I’ve read more from other Cybils categories than I realized before I sat down to write this post. I haven’t reviewed very many of these. (Yet. I have big plans). However, unlike the category for which I’m a panelist I can give more of my opinion on these, so I’ll include some brief comments on favorites and not-so favorites.
Fiction Picture Books Read:
A Long Way Away by Frank Viva
Abe Lincoln’s Dream by Lane Smith (nominated by me)
Ah Ha! by Jeff Mack
I loved this almost wordless picture book, as did H. and all three kids. It’s simple but incredibly clever. Reviewed here by Amy at Hope is the Word.
Ball by Mary Sullivan
Exclamation Mark by Amy Krouse Rosenthal
Somewhat similar to Chopstick by the same author, this one has a lot of clever word-play and induced giggles in all three of my kids.
Hello, My Name is Ruby by Phillip Stead
Also a favorite of all three kids, David the bird lover in the house especially loved this sweet book. Reviewed here by Amy at Hope is the Word.
If You Want to See a Whale by Julie Fogliano
Mr. Tiger Goes Wild by Peter Brown
I really liked this tale of a tiger who just wants to be a little wild in the midst of a buttoned-up world. I found it silly and delightful. My kids were less impressed. Reviewed in full here at Delightful Children’s Books (by a different Amy).
123 versus ABC by Mike Boldt
A clever twist on preschool ABC or counting books. In this one, numbers and letters argue about who is more important and just who the book is really about.
999 Frogs Wake Up by Ken Kimura
Open This Little Book by Jesse Klausmeier
The Day the Crayons Quit by Drew Daywalt
I haven’t had a chance to share this one with my kids yet (I read it while browsing at a bookstore) but I think they will love it. There are many holds at our library so we’ll have to wait awhile. It’s a really clever story about what happens when a box of crayons quits and the notes they leave for their boy explaining why they are quitting: pink is tired of never being used, another color is tired of being used too much and worn down to a nub, yellow and orange are fighting over what color the sun really is).
Ollie and Claire by Tiffany Strelitz Haber
Sort of a “Pina Colada Song” for young kids (bonus points if you get that reference). I liked this sweet story about friendship a lot and hope that there are more Ollie and Claire books in the works.
I don’t envy the picture book panelists. They have over 200 books to whittle down to a slim seven book shortlist. My picks at this point would be: Ah Ha!, The Day the Crayons Quit, Hello My Name is Ruby, ABC versus 123, Mr. Tiger Goes Wild and Ollie and Claire. But obviously I’ve only read the tip of the iceberg for this category.
Middle Grade Fiction Books Read:
Escape from Mr. Lemoncello’s Library by Chris Grabenstein
This is one I hope to review in the near future, although it’s been reviewed many other places. For now, I’ll just say that for the most part we are part of the large cheering section for this new Mysterious Benedict Society-like novel.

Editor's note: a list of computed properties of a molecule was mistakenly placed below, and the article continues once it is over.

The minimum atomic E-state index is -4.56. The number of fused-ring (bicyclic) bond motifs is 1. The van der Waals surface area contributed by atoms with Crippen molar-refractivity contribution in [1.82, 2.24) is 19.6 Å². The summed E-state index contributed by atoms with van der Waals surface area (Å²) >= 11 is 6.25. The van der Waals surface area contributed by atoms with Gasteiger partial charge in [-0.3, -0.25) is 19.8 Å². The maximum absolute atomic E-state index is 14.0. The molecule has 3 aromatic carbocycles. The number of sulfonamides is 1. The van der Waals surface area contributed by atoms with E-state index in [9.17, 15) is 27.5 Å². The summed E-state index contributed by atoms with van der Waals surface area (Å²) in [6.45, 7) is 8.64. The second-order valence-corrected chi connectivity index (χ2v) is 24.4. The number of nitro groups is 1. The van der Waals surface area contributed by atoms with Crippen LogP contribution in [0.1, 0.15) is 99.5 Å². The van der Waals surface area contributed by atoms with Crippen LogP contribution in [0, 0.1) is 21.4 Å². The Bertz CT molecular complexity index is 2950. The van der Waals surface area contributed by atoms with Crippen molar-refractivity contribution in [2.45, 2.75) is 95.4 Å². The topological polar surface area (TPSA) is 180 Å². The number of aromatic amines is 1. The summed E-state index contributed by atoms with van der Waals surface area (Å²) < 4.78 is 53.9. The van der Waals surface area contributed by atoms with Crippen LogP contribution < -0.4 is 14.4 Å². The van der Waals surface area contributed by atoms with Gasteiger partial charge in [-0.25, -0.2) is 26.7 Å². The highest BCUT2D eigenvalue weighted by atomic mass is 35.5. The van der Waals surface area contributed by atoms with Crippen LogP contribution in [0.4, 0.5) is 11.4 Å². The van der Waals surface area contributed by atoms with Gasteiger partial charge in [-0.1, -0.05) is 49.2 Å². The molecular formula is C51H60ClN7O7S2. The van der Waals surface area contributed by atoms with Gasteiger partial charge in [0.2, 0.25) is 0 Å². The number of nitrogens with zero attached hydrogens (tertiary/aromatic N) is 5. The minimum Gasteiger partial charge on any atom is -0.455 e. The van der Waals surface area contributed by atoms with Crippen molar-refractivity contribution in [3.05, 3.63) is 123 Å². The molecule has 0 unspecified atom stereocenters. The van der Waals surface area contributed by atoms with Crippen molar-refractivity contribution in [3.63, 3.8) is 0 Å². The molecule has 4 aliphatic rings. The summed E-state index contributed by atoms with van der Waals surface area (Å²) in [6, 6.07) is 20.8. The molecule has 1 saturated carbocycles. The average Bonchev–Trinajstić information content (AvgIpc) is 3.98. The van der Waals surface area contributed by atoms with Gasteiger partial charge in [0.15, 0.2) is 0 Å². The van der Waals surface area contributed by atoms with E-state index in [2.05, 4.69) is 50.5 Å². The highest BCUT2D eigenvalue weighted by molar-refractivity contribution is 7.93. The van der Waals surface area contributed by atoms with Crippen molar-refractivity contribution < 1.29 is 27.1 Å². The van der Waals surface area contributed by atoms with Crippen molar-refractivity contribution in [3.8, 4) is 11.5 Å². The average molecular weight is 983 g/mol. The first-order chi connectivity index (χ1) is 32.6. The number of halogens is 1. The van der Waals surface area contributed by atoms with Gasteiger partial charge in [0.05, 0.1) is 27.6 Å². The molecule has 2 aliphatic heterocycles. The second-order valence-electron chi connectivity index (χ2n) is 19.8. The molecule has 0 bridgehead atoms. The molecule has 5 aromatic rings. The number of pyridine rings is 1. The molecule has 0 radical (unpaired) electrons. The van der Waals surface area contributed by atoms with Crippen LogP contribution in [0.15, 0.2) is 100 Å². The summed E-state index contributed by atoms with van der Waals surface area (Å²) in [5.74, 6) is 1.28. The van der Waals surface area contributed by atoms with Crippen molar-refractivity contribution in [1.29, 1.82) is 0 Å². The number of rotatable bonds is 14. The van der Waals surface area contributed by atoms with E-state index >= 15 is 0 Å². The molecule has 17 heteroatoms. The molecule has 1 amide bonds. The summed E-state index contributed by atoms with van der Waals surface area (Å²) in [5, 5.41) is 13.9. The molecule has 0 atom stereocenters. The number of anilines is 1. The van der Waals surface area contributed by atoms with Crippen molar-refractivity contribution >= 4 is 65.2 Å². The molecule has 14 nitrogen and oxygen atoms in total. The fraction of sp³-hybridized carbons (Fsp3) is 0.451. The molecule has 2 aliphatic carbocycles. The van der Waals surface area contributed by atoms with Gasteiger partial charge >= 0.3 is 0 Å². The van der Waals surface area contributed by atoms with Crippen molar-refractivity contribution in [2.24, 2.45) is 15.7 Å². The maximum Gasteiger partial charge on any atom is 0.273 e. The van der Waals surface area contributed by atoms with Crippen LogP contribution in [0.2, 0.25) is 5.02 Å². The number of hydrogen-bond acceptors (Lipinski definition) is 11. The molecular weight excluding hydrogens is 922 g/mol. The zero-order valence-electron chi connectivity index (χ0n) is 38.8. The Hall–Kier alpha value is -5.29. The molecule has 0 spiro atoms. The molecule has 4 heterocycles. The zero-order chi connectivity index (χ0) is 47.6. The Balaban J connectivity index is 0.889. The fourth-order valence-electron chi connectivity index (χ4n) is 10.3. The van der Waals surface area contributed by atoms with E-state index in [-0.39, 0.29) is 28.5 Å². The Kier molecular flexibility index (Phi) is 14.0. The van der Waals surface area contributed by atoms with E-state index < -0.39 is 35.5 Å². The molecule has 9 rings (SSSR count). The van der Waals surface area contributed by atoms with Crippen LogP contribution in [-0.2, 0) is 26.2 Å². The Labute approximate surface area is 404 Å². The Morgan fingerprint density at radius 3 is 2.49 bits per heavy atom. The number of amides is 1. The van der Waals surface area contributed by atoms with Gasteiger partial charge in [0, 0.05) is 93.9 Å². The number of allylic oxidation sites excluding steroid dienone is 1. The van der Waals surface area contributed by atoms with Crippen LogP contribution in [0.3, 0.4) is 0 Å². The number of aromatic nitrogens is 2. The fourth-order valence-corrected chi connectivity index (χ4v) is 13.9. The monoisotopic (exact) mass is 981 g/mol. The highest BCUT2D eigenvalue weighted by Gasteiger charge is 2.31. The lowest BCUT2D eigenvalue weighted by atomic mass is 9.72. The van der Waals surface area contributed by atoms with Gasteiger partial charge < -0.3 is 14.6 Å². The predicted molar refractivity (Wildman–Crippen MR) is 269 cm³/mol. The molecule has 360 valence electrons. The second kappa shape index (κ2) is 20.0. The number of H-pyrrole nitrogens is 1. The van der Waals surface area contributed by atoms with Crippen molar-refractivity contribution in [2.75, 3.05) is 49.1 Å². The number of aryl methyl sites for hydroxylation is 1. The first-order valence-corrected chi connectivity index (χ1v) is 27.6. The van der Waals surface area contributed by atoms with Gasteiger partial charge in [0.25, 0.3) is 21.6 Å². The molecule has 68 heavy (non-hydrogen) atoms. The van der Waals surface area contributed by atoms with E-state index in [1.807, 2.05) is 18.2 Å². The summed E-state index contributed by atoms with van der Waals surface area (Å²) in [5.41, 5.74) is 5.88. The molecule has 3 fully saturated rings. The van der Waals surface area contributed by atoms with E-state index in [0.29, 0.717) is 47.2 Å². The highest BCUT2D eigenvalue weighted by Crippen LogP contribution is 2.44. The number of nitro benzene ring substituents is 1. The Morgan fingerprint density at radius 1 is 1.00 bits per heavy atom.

Nine Days by Fred Hiatt
The Year of Billy Miller by Kevin Henkes
This book about an ordinary second grader was my recent second grader’s special read aloud. It is reminiscent of the Ramona books or Clementine. Henkes has managed like Beverly Cleary or Judy Blume before him to capture the every day problems of an average kid and convey how things that may seem small can seem really big to a 7 year old. For a more full review, see Amy at Hope is the Word.
The Great Trouble by Deborah Hopkinson
Another one I hope to review in full in the next few days. I read this historical novel about the cholera epidemic in nineteenth century London and Dr. John Snow’s famous epidemiological investigation with interest. I handed it to John to read as his next assigned book for school, thinking he’d like it. He read it in a day so I’d say he did.
Middle Grade Speculative Fiction Read:
Ghost Hawk by Susan Cooper
The Mouse with the Question Mark Tail by Richard Peck
See Semicolon for a review by Sherry.
The True Blue Scouts of Sugar Man Swamp by Kathi Appelt
Cat Talk by Patrician MacLachlan
Follow Follow: A Book of Reverso Poems by Marilyn Singer
Pug: And other Animal Poems by Valerie Worth (with illustrations by Steve Jenkins)
Seeds, Bees, Butterflies and More!: Poems for Two Voices by Carole Gerber
Young Adult Non-Fiction Read:
Bones Never Lie: How Forensics Solves History’s Mysteries by Elizabeth MacLeod
A fascinating look at forensic techniques using historical mysteries to show how the techniques could have perhaps helped solved the mystery. Overall I really liked this one but sometimes the highlighted technique seemed to be a stretch to go with the historical mystery and often the mystery wasn’t really solved. Also, a particular annoyance to me was that graphics showing extra information were depicted as if on a tablet computer, that seemed an odd choice for a book.
Breakfast on Mars and 37 Delectable Essays edited by Rebecca Stern/ Brad Wolfe
I got this one out of the library thinking it might be a good read for my 5th grader as writing inspiration. I decided it was a little too old for him but I’m keeping it in mind to use in a few years. It’s a great idea for a way to help kids see what an essay can really be beyond the typical five-paragraph format taught in school.
Lincoln’s Grave Robbers by Steve Sheinkin